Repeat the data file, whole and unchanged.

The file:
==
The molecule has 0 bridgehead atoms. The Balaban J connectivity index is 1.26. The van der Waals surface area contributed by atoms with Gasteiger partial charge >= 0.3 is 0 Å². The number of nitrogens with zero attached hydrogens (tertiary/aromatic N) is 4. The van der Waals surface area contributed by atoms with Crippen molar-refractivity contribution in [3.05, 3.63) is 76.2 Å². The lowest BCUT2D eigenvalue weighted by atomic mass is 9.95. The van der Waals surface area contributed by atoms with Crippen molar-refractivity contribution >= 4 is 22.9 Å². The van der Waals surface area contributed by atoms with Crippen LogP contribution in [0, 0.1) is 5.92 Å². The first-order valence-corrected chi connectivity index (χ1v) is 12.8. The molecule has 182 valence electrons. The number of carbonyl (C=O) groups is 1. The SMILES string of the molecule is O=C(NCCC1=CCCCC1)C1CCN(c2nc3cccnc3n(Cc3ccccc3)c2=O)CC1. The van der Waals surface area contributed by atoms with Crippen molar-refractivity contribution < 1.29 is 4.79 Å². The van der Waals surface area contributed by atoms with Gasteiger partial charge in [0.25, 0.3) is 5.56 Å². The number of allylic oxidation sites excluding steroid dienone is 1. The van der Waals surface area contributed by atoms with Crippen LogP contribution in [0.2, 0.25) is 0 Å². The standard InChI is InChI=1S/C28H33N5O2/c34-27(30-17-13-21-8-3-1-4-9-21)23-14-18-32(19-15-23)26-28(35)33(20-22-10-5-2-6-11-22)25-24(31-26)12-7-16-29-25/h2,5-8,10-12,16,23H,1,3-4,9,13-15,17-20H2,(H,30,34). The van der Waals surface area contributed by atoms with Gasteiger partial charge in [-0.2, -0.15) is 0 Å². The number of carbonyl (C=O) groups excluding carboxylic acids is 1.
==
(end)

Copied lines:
The molecule has 0 bridgehead atoms. The Balaban J connectivity index is 1.26. The van der Waals surface area contributed by atoms with Gasteiger partial charge >= 0.3 is 0 Å². The number of nitrogens with zero attached hydrogens (tertiary/aromatic N) is 4. The van der Waals surface area contributed by atoms with Crippen molar-refractivity contribution in [3.05, 3.63) is 76.2 Å². The lowest BCUT2D eigenvalue weighted by atomic mass is 9.95. The van der Waals surface area contributed by atoms with Crippen molar-refractivity contribution >= 4 is 22.9 Å². The van der Waals surface area contributed by atoms with Crippen LogP contribution in [0, 0.1) is 5.92 Å². The first-order valence-corrected chi connectivity index (χ1v) is 12.8. The molecule has 182 valence electrons. The number of carbonyl (C=O) groups is 1. The SMILES string of the molecule is O=C(NCCC1=CCCCC1)C1CCN(c2nc3cccnc3n(Cc3ccccc3)c2=O)CC1. The van der Waals surface area contributed by atoms with Crippen molar-refractivity contribution < 1.29 is 4.79 Å². The van der Waals surface area contributed by atoms with Gasteiger partial charge in [0.25, 0.3) is 5.56 Å². The number of allylic oxidation sites excluding steroid dienone is 1. The van der Waals surface area contributed by atoms with Crippen LogP contribution in [0.2, 0.25) is 0 Å². The standard InChI is InChI=1S/C28H33N5O2/c34-27(30-17-13-21-8-3-1-4-9-21)23-14-18-32(19-15-23)26-28(35)33(20-22-10-5-2-6-11-22)25-24(31-26)12-7-16-29-25/h2,5-8,10-12,16,23H,1,3-4,9,13-15,17-20H2,(H,30,34). The van der Waals surface area contributed by atoms with Gasteiger partial charge in [-0.2, -0.15) is 0 Å². The number of carbonyl (C=O) groups excluding carboxylic acids is 1.